The comments come shortly after authorities in mainland China, Hong Kong and Macao pushed ahead with plans to link their capital markets more closely. In an online forum, the former chairman of the China Banking Regulatory Commission insisted that claims that Hong Kong's financial status was weakening were unfounded.
Hong Kong will continue to rival London and New York as a financial hub and be a major financial gateway for China, a senior industry figure said, pushing back at the idea that recent political shifts were a threat.
Liu Mingkang, former chairman of the China Banking Regulatory Commission, made the comments in an online forum, saying that he “was very disappointed at recent discussions about [the weakening] financial role of Hong Kong”, according to the South China Morning Post on 11 July.
“People circulating those views don’t know economics, finance, or politics…Dissemination of such views on the mainland and in Hong Kong is harmful,” he was quoted as saying. The forum was hosted by the Chinese University of Hong Kong’s Shenzhen Finance Institute.
Liu said that Hong Kong’s financial status was based on the rule of law, which made business predictable, and [ensured] personal freedom. It was also supported by its use of English and the application of common law.
The decision by Beijing at the end of June to impose a new security law has prompted alarm in countries such as the UK, the US and Australia. It is feared that the change effectively ends the “one country, two systems” framework, under which Hong Kong, a former British colony, was handed back to China in 1997. That framework was due to run for 50 years from the 1997 date.
A worry has been that, with a clampdown on political protest, criticism and media commentary, Hong Kong will be a less welcoming place for foreigner investors and companies. Part of the background context is that Hong Kong accounts for a smaller slice of total Chinese GDP than two decades ago.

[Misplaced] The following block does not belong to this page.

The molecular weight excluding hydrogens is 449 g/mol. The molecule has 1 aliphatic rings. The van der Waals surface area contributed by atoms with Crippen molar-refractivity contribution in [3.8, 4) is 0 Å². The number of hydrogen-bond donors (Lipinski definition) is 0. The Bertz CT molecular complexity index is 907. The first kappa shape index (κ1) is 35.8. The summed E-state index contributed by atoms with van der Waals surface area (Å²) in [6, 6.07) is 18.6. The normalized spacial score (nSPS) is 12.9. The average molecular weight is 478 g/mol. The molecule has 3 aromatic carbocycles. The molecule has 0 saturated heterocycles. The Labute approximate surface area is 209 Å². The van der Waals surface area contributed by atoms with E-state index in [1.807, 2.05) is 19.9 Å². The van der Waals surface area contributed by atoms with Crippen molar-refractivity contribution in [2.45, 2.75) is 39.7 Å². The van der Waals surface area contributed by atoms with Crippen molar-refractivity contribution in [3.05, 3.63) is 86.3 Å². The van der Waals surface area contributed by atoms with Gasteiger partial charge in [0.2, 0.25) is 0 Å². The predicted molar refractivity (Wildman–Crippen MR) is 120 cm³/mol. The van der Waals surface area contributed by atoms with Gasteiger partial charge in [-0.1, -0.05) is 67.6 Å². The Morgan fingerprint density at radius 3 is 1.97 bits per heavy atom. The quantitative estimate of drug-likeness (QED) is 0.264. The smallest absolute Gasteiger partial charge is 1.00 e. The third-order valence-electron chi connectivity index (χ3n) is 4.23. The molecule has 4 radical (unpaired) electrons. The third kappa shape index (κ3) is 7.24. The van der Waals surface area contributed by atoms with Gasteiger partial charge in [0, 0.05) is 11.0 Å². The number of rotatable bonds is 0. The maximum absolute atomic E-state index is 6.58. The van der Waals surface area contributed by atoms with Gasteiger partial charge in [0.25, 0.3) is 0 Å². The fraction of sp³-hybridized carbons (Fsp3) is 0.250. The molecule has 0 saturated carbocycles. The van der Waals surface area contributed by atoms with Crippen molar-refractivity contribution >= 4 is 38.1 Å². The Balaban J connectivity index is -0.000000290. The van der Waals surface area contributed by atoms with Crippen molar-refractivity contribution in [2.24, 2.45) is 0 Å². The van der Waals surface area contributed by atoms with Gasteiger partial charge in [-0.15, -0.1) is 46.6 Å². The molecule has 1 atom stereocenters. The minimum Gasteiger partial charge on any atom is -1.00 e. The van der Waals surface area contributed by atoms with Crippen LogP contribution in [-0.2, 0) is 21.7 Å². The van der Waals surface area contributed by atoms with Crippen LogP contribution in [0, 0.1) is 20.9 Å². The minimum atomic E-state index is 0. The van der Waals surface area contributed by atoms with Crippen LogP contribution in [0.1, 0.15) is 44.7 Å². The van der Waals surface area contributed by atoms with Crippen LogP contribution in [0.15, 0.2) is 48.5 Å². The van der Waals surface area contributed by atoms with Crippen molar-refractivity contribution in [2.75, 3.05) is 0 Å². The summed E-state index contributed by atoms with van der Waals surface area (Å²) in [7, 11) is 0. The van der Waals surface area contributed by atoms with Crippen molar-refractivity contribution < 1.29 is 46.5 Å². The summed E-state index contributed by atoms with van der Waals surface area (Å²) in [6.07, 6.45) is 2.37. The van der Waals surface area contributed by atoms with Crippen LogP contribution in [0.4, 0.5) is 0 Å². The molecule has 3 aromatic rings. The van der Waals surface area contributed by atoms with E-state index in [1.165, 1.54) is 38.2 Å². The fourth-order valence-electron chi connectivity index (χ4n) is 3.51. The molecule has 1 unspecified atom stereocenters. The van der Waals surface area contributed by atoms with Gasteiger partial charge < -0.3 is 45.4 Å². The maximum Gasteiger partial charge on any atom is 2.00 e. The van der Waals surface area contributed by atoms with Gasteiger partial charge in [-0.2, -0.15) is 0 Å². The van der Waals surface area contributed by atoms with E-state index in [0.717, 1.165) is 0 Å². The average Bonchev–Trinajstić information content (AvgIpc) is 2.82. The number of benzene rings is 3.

However, Hong Kong remains one of the world’s most vigorous centres for new company launches on the stock exchange, often having come top of IPO global rankings over the past decade, the report noted.
Liu was quoted as saying that Hong Kong was part of a bigger strategic plan.
“The Greater Bay Area has Hong Kong and Macao, which makes it totally different from Shanghai,” Liu said, referring to a central government development plan to link a series of cities in southern China. “It’s too early for Hainan [to join the race].”
As reported recently by WealthBriefingAsia, policymakers in Beijing want to forge closer capital markets ties between Hong Kong and the mainland. Authorities in mainland China, Hong Kong and Macao have created a cross-border wealth management “connect” pilot scheme, designed to push investment across the area. In a move that has echoes of the stock market “connect” systems put in place between Hong Kong and financial hubs in the mainland during recent years, the new arrangement has a “southbound" and "northbound” element, depending on where investors live.